BERLIN (JR) — Recognizing Israel’s right to exist is now mandatory for those who want to become German citizens in the former East German state of Saxony-Anhalt.
Applicants living in the state will have to confirm in writing “that they recognize Israel’s right to exist and condemn any efforts directed against the existence of the State of Israel.” Saxony-Anhalt’s interior minister, Tamara Zieschang, a member of the center-right Christian Democratic Union party, said Tuesday that the rule went into effect at the end of November.
The new state law is fueled by concerns over antisemitism here, which has spiked across Germany and the rest of Western Europe following the Hamas attacks on Israel on Oct. 7.
In its decree, reportedly shared internally at the end of November, Saxony-Anhalt also requires naturalization agents to be on the lookout for antisemitic and anti-democratic attitudes among applicants.
The state regulation comes as the Bundestag, or German parliament, is about to pick up debate again on a new law originally intended to speed up and ease the process of naturalization. The law might have even allowed new citizens to hold on to their original passports.
But that debate was put off in November, with some politicians arguing that a rise in domestic antisemitism after Oct. 7 did not allow for relaxed citizenship laws. Debate is due to resume this month.
“Without a doubt, the new law will have some words about antisemitism, whereby an application for citizenship could be denied not only because of violence or a violation of the law, but if there is some information about antisemitic attitudes,” Bundestag member Helge Lindh told the Jewish Telegraphic Agency in a telephone interview.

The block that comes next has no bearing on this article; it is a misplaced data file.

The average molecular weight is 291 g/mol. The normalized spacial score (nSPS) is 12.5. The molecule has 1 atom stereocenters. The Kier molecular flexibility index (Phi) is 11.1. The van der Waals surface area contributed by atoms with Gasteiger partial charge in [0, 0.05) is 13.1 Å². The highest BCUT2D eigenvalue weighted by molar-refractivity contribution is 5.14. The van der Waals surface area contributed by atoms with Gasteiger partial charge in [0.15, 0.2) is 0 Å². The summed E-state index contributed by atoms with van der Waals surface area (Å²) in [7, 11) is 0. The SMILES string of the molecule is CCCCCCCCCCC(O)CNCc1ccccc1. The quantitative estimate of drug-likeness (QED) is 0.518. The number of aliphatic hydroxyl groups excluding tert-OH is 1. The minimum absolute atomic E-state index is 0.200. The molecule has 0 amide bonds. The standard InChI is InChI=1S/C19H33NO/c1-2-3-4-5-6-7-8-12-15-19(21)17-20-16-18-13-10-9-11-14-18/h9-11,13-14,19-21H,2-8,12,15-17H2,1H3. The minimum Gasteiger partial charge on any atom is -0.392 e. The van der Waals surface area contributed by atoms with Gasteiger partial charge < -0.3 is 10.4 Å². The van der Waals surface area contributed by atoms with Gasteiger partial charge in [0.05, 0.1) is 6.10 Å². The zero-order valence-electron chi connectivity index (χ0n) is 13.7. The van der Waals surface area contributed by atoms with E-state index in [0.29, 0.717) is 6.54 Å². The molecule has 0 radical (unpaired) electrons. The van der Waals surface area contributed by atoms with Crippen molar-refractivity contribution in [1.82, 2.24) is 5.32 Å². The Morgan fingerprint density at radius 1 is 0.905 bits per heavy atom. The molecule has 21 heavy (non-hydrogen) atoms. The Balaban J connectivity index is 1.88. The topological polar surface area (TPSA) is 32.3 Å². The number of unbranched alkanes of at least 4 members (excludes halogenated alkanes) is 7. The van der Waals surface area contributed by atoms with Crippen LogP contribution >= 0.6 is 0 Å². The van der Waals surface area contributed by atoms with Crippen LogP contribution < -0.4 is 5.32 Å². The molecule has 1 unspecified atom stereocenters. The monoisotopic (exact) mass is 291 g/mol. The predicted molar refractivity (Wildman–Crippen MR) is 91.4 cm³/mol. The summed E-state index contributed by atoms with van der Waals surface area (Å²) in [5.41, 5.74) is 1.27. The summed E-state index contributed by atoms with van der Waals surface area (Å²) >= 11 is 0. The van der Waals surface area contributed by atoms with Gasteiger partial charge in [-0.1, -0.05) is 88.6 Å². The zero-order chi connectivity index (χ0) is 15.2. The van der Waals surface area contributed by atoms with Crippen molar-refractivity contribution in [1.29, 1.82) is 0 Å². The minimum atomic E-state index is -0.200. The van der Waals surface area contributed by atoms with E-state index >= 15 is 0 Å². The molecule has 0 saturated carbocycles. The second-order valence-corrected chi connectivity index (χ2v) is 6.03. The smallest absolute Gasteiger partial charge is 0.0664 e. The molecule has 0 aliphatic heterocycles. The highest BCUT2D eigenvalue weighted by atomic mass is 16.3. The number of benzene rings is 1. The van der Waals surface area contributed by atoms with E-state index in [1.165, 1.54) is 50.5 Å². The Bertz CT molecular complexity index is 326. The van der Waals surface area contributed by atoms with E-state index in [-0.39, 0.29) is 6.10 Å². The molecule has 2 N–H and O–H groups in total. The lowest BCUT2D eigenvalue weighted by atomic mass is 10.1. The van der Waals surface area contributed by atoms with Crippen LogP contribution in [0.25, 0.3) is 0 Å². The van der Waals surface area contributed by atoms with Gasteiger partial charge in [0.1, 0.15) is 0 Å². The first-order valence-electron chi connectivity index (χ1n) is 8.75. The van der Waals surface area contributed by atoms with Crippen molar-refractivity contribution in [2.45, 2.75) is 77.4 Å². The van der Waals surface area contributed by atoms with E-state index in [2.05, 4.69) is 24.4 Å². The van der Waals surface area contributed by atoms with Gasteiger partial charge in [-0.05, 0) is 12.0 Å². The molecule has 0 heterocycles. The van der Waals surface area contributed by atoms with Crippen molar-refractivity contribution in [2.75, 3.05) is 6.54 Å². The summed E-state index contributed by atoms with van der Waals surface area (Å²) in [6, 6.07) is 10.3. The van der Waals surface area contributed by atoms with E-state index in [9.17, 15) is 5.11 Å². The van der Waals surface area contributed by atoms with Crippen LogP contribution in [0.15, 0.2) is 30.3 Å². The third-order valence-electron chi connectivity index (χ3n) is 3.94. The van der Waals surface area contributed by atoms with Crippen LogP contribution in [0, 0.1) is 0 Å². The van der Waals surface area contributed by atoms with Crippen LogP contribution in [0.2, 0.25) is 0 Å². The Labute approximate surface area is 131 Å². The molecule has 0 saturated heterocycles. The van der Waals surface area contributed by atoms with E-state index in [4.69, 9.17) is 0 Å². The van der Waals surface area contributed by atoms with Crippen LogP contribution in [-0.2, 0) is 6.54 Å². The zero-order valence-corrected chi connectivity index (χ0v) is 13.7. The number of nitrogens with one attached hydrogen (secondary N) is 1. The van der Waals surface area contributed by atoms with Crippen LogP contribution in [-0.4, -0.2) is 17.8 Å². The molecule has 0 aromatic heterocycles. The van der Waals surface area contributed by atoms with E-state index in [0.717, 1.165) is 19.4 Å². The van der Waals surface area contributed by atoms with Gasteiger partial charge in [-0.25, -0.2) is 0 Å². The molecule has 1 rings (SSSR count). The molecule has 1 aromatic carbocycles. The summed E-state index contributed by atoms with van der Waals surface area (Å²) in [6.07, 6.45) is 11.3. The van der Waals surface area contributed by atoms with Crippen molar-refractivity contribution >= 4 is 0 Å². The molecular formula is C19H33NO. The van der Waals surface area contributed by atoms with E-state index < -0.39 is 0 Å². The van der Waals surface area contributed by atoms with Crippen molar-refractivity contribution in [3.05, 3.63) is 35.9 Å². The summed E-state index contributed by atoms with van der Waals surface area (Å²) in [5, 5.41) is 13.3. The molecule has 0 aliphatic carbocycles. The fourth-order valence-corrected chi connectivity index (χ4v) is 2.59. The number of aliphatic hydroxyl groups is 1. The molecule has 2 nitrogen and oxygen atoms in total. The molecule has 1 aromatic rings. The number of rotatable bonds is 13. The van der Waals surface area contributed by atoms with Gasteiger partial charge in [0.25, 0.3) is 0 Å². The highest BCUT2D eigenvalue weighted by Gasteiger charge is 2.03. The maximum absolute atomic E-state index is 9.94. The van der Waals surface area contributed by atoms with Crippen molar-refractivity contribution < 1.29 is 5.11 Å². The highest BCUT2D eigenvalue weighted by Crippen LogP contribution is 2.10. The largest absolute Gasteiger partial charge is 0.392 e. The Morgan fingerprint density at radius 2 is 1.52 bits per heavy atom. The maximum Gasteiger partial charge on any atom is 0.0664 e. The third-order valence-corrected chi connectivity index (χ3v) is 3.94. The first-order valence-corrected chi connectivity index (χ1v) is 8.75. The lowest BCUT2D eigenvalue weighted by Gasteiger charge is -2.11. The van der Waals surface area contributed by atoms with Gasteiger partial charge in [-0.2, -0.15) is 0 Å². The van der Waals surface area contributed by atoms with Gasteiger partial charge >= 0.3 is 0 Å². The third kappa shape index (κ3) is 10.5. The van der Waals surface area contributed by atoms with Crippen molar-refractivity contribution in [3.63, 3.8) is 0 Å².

But it is not yet clear whether a national law will also require a signed statement of loyalty to Israel, said Lindh, who is rapporteur for migration and asylum policies for the Social Democratic Party, the center-left party led by Chancellor Olaf Scholz.
A national loyalty statement was reportedly proposed after Oct. 7, but critics have argued that it would target people of Arabic or Muslim background and that it would be a safer bet legally to focus on the antisemitism litmus test.
“People have to sign their support of the constitution already,” Lindh continued, adding that “many specialists say that just to confirm you are not antisemitic does not mean you are not antisemitic.”
The new law in Saxony-Anhalt “is a quite strange development,” he added, “because citizenship law is a federal law. In the end, it does not make sense if you have different rules for citizenship in the different German states.”
Some Israel advocates here are still celebrating the new state law.
“I think it is amazing, and it is something I would expect from every state,” said Sacha Stawski, president and founder of the Frankfurt-based pro-Israel initiative Honestly Concerned. Although there are legal grounds for denying citizenship, “Germany has been extremely lenient in all states regarding this issue,” he said. “We don’t need any more antisemites in this country, we really don’t.”
According to news reports, Zieschang expressed solidarity with Israel immediately after the Hamas attack. Echoing the words of former Chancellor Angela Merkel in her historic address to Israel’s parliament in March 2008, she said that Israel’s right to exist “is and remains” a “raison d’état,” or essential tenet of the German state.
While states may enact their own rules regarding naturalization requirements for applicants living within their jurisdiction, there already have been attempts to tighten naturalization requirements on a national level. Most recently, on Nov. 15, the CDU faction in the Bundestag, referring to the Hamas attacks, proposed a draft law “to terminate the residence and prevent the naturalization of antisemitic foreigners” in Germany.
Back in June 2021, the CDU already had proposed expelling or “preventing the naturalization of antisemitic foreigners” and requiring that citizenship applicants swear that they will not attempt to undermine the state of Israel.
They also proposed a prison sentence of at least six months and the denial or loss of financial support for asylum applicants convicted of an antisemitic crime, rather than just expulsion.